We knew very early on that baby Cade had a probable diagnosis of Fibular Hemimelia and we were already surrounded by an amazing medical team before he even graced us with his presence. Matt and I had seen many ultrasounds of him and tried hard to visualize his little lower legs. The only thing that took us by surprise upon meeting him in person was a little dangley appendage, for lack of a better description, on his right lower leg/nub. He very clearly had a heel and it looked like he had tried really hard to have a toe. Bless his little heart.
However, that little appendage was hanging by a thin piece of skin so it flopped around. I was immediately concerned with the very real event that this active little baby boy of mine was going to get it stuck on something. The last thing this momma could handle was finding a toe somewhere on the floor. Baby Cade made his first trip to Children’s Hospital Boston three days after being born. Dr. Kasser had the opportunity to examine him in person and thought it’d be best to take the wee little toe off in the OR just as a precaution. That was scheduled for April 2, he was 3.5 weeks old.
Matt and I had shared with our Bible study that we were hoping this “dry run” of sorts would put us more at ease for Cade’s big surgery that will occur when he is 6-9 months old. I had prayed specifically for all the right nurses and doctors and ultimate peace knowing we were electing to have this little operation for him (knowing it would have to come off eventually). We got to the hospital early, 7 am to check in for pre-op and to then have a series of tests done prior to the operation that would allow Dr. Kasser and his team to make the official diagnosis of Fibular Hemimelia. Our little trooper was patient with the ultrasound and xray technicians as they got the scans they needed. The doctors and nurses were wonderful as we waited for his little surgery. When the OR nurses came to get him from us in the pre-op area I was unprepared for the emotional trauma that goes hand in hand with handing your sweet, little babe over to strangers and watching them walk down the hall with him. It was at that point that the tears came quickly.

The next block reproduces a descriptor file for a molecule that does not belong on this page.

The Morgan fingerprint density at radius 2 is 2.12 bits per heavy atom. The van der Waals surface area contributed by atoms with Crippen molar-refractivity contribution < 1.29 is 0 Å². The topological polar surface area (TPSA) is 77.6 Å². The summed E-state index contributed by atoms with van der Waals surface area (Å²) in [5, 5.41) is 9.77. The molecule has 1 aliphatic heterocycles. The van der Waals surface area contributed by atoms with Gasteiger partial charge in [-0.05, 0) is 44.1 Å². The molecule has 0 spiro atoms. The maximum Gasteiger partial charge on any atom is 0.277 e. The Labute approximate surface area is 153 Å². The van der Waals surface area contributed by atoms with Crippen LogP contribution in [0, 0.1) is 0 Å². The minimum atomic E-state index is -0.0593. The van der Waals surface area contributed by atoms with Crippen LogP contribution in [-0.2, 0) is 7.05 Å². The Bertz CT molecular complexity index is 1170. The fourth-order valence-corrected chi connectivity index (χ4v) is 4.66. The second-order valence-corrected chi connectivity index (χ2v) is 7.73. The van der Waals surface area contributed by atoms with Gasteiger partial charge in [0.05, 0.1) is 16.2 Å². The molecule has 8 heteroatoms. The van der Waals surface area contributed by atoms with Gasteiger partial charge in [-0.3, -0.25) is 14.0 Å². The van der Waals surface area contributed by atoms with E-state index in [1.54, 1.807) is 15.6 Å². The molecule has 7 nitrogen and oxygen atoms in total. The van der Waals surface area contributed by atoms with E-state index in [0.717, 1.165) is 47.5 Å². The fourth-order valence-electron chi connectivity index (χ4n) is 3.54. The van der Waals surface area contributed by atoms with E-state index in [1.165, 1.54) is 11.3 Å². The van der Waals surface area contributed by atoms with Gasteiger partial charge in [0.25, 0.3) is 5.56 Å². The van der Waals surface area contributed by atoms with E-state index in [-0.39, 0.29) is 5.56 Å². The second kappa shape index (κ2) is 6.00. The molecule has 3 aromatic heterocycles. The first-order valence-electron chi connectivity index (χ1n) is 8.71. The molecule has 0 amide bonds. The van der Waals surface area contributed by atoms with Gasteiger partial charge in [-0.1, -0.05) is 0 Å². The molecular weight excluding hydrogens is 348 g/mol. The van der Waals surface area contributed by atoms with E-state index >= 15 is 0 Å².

It was a quick procedure but it sure felt long. The ultrasound of Cade’s hips had revealed very minor hip dysplasia. I wanted to scream at the top of my lungs, “enough already!” This poor little guy. It took a bit longer for them to come get us and take us to his recovery room because they already had a prosthetist crafting a brace to keep his little legs in abduction, to encourage proper hip alignment as his bones develop. It was such a minor case, Dr. Kasser said they typically wouldn’t even put him in a brace, however, because of his lower limb abnormality, having strong, perfect hips is a must. Better to catch it early and fix the problem, which means the poor little baby will have to wear this diaper-like brace for 4-8 weeks. It took a day but this momma is coming around and trying hard to not be so sad. The count down begins!